The Handyguys discuss fixing windows, answering a question from a listener regarding the repair of glass on a modern vinyl window. But before dealing with that issue, the Handyguys discuss covering the glass with window films.
There are two major window film products. Many of you have probably seen the product that covers the entire window unit to block air leaks during the cold winter months. You put up the plastic sheeting with double-sided tape and heat it up with a hair dryer to pull it taut. These work fairly well for older leaky windows. Another product is the Gila window film that is applied to block UV rays and to provide interesting decorative looks for your windows. The Handyguys understand how the Gila film could aid a home in the heat of the southwest, but does this product really pay off in the north? Let us know what you think.
Bob from Tacoma, WA, asks the Handyguys how to repair a modern vinyl window that has been broken from an unknown projectile.Fixing a new vinyl window is a lot different than replacing the old wood windows we grew up with. You can’t just go down to the hardware store and get a new piece of glass. The new windows typically use a double (or triple) glass window unit with faux dividers that snap in between the glass or on the surface. Some older vinyl windows are not repairable when broken. Your only option is to completely replace the sash. Fortunately, with most newer windows, the glass is removable by removing the stops. The pictures below document this process. Listen to the podcast for more details.
Modern Vinyl Window Repair
Remove the stops
Replace the glass
(Handyguy Paul is showing us on a window he already fixed, so no pictures of this part.)
Reinstall the stops
Wood Frame Window Repair
As far as fixing glass on a older windows, Brian gives us a lesson in glazing windows:
Gather your tools — a 5 in 1 tool, utility knife, scraper, heat (maybe).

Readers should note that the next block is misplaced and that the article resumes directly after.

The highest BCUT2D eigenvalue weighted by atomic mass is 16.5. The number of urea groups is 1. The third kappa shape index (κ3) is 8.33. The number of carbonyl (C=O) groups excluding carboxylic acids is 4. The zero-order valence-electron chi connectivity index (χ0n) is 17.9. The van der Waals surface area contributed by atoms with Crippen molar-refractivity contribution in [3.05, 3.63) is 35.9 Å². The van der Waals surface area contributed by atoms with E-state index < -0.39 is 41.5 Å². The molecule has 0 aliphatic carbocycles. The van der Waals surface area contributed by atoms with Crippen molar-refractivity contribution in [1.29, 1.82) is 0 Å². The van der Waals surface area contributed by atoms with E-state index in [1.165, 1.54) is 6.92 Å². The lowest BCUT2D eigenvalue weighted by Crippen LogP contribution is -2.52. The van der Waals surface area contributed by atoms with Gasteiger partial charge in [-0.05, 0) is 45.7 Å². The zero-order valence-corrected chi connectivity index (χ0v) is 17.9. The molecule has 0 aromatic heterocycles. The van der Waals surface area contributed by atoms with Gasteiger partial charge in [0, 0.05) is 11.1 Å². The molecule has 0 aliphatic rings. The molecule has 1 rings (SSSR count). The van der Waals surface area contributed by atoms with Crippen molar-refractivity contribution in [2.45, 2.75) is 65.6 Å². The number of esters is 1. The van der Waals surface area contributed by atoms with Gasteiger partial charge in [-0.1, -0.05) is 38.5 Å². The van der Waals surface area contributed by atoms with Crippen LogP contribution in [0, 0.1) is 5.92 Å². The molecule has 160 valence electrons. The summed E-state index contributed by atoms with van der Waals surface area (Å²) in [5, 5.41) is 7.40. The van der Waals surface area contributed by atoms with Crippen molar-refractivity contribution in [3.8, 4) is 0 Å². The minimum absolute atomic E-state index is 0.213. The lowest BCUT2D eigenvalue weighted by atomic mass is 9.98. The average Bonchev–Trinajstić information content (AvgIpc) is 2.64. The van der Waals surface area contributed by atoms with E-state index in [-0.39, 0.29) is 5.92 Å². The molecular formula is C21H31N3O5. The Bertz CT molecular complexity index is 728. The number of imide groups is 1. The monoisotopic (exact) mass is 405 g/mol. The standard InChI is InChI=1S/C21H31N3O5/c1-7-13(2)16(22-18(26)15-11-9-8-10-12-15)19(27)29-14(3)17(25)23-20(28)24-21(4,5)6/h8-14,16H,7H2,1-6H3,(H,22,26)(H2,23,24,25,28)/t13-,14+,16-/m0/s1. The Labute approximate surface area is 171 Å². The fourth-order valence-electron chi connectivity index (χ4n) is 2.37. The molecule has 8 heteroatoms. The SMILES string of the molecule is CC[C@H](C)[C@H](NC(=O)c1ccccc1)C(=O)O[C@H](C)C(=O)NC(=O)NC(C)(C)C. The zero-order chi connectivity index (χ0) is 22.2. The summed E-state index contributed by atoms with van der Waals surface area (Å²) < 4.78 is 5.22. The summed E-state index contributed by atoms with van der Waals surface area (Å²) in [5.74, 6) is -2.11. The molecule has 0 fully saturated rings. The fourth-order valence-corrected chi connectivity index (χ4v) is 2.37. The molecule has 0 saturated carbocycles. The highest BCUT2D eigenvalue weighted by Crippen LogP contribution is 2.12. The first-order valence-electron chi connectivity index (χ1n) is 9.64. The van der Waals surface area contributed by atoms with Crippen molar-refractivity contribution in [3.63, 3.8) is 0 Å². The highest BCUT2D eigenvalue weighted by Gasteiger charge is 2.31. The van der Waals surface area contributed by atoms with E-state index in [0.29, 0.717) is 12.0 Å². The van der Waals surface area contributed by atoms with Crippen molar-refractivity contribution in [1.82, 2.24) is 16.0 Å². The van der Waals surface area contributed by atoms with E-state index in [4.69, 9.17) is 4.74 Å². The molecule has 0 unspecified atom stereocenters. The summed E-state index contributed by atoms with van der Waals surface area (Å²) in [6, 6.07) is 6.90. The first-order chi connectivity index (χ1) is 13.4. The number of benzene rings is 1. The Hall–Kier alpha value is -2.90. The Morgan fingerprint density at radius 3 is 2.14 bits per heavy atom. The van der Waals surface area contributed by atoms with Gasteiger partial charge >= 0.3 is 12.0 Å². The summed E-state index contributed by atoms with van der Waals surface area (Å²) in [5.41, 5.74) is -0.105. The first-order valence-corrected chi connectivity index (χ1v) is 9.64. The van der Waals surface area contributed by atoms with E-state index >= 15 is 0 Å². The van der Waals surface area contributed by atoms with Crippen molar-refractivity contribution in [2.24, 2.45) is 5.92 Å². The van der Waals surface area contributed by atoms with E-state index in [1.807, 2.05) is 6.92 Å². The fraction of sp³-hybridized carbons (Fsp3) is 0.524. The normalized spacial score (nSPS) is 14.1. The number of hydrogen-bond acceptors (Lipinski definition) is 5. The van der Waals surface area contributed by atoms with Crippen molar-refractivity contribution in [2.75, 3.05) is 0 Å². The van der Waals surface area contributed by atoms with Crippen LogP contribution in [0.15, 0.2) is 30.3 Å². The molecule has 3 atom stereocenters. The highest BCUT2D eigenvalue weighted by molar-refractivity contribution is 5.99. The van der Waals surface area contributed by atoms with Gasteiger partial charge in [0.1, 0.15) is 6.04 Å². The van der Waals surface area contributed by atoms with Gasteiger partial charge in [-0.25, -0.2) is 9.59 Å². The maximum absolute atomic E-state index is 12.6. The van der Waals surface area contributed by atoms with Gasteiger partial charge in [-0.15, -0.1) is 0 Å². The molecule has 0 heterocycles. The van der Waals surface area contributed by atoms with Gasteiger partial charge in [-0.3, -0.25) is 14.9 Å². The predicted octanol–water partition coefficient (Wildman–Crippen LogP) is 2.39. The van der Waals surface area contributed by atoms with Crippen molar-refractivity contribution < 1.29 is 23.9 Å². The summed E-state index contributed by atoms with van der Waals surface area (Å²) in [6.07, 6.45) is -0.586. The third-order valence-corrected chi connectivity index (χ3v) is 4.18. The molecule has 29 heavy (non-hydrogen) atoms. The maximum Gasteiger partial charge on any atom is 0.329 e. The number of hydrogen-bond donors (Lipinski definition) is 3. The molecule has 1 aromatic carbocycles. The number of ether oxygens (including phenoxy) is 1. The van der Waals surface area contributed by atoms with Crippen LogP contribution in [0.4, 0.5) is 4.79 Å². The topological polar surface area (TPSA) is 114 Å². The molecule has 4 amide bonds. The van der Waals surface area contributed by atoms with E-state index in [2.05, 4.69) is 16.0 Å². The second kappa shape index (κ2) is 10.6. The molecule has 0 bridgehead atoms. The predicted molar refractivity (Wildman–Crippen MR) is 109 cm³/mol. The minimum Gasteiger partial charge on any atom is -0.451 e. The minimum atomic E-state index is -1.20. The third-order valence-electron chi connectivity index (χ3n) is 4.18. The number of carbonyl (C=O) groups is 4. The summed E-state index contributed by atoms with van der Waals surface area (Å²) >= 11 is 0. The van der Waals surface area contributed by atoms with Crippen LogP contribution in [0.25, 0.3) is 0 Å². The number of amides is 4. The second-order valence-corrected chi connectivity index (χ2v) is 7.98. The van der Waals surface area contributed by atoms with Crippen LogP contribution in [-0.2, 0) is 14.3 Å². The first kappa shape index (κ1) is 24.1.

Remove old glazing
You may need to apply heat to get it out. A 5-in-1 tool is also helpful.
Remove glazing points with utility knife or needle nose pliers.
Remove glass; scrape and remove glazing that glass was set in.
Prime any bare wood with oil based primer or boiled linseed oil.
Get new glass from hardware store, measured to size. You want glass to be about 1/8″ smaller than the opening to allow for expansion.
Now do everything in reverse.
Put a thin bed of glazing compound on sash to set glass onto. Brian always uses Dap 33. You must knead it to warm it up. Get your hands into it.
Put glazing points around glass.
For smaller panes, you only need about one or two points on each side.
Reach into the can of Dap 33 and pull out about a golfball-sized wad of glazing; roll it into a ball and knead it around a little so that it is more workable. Then roll it in your hands to form a long snake.
Run the glazing around the edges of the of the glass.
Draw off excess.
Use a 1-inch stiff putty knife to draw off excess putty and make a smooth bead of putty around edges of the window mutton and the pane of glass. This takes a little practice.
And Brian has another story about a funny incident at the hardware store… fortunately there is no blood in this story.